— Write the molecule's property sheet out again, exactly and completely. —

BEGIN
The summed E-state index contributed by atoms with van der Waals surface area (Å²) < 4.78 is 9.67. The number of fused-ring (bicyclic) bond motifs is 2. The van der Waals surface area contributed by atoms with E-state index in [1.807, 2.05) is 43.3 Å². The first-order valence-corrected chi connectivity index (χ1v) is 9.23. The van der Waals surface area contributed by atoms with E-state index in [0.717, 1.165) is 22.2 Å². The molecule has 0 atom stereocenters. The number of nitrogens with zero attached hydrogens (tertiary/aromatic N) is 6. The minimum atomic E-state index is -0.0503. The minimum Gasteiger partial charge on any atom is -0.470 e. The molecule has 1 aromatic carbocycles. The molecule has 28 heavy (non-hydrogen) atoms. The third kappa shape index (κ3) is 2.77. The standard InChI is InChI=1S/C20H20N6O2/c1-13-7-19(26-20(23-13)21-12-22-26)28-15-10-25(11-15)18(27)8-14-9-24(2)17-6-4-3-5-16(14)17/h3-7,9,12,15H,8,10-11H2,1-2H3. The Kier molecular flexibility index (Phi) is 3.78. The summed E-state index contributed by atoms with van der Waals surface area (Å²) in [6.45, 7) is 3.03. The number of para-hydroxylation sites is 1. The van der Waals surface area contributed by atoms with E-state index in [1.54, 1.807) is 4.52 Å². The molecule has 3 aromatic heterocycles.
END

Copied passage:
The summed E-state index contributed by atoms with van der Waals surface area (Å²) < 4.78 is 9.67. The number of fused-ring (bicyclic) bond motifs is 2. The van der Waals surface area contributed by atoms with E-state index in [1.807, 2.05) is 43.3 Å². The first-order valence-corrected chi connectivity index (χ1v) is 9.23. The van der Waals surface area contributed by atoms with E-state index in [0.717, 1.165) is 22.2 Å². The molecule has 0 atom stereocenters. The number of nitrogens with zero attached hydrogens (tertiary/aromatic N) is 6. The minimum atomic E-state index is -0.0503. The minimum Gasteiger partial charge on any atom is -0.470 e. The molecule has 1 aromatic carbocycles. The molecule has 28 heavy (non-hydrogen) atoms. The third kappa shape index (κ3) is 2.77. The standard InChI is InChI=1S/C20H20N6O2/c1-13-7-19(26-20(23-13)21-12-22-26)28-15-10-25(11-15)18(27)8-14-9-24(2)17-6-4-3-5-16(14)17/h3-7,9,12,15H,8,10-11H2,1-2H3. The Kier molecular flexibility index (Phi) is 3.78. The summed E-state index contributed by atoms with van der Waals surface area (Å²) in [6.45, 7) is 3.03. The number of para-hydroxylation sites is 1. The van der Waals surface area contributed by atoms with E-state index in [1.54, 1.807) is 4.52 Å². The molecule has 3 aromatic heterocycles.